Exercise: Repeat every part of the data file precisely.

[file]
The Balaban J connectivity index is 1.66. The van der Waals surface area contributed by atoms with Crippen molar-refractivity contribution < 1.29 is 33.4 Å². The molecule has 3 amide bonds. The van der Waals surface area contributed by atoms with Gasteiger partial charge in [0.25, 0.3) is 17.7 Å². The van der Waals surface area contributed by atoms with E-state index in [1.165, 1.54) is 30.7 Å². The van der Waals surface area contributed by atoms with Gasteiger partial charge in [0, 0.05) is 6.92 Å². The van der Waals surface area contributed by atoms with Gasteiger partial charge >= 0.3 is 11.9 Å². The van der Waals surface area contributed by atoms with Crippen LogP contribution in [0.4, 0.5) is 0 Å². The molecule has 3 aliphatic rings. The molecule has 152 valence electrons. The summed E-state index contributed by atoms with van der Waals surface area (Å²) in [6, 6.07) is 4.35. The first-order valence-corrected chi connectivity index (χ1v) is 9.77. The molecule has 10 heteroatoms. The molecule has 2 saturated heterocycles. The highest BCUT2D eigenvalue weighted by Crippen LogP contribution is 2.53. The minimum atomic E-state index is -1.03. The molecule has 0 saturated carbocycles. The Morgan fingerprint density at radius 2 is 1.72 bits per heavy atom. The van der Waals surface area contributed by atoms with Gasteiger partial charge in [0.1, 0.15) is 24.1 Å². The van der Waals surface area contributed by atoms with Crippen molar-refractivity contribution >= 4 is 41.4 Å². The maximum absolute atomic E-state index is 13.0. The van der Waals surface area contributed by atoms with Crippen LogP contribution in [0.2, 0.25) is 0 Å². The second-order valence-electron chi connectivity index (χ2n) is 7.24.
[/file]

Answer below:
The Balaban J connectivity index is 1.66. The van der Waals surface area contributed by atoms with Crippen molar-refractivity contribution < 1.29 is 33.4 Å². The molecule has 3 amide bonds. The van der Waals surface area contributed by atoms with Gasteiger partial charge in [0.25, 0.3) is 17.7 Å². The van der Waals surface area contributed by atoms with E-state index in [1.165, 1.54) is 30.7 Å². The van der Waals surface area contributed by atoms with Gasteiger partial charge in [0, 0.05) is 6.92 Å². The van der Waals surface area contributed by atoms with Gasteiger partial charge >= 0.3 is 11.9 Å². The van der Waals surface area contributed by atoms with Crippen LogP contribution in [0.4, 0.5) is 0 Å². The molecule has 3 aliphatic rings. The molecule has 152 valence electrons. The summed E-state index contributed by atoms with van der Waals surface area (Å²) in [6, 6.07) is 4.35. The first-order valence-corrected chi connectivity index (χ1v) is 9.77. The molecule has 10 heteroatoms. The molecule has 2 saturated heterocycles. The highest BCUT2D eigenvalue weighted by Crippen LogP contribution is 2.53. The minimum atomic E-state index is -1.03. The molecule has 0 saturated carbocycles. The Morgan fingerprint density at radius 2 is 1.72 bits per heavy atom. The van der Waals surface area contributed by atoms with Gasteiger partial charge in [0.1, 0.15) is 24.1 Å². The van der Waals surface area contributed by atoms with Crippen molar-refractivity contribution >= 4 is 41.4 Å². The maximum absolute atomic E-state index is 13.0. The van der Waals surface area contributed by atoms with Crippen LogP contribution in [0.2, 0.25) is 0 Å². The second-order valence-electron chi connectivity index (χ2n) is 7.24.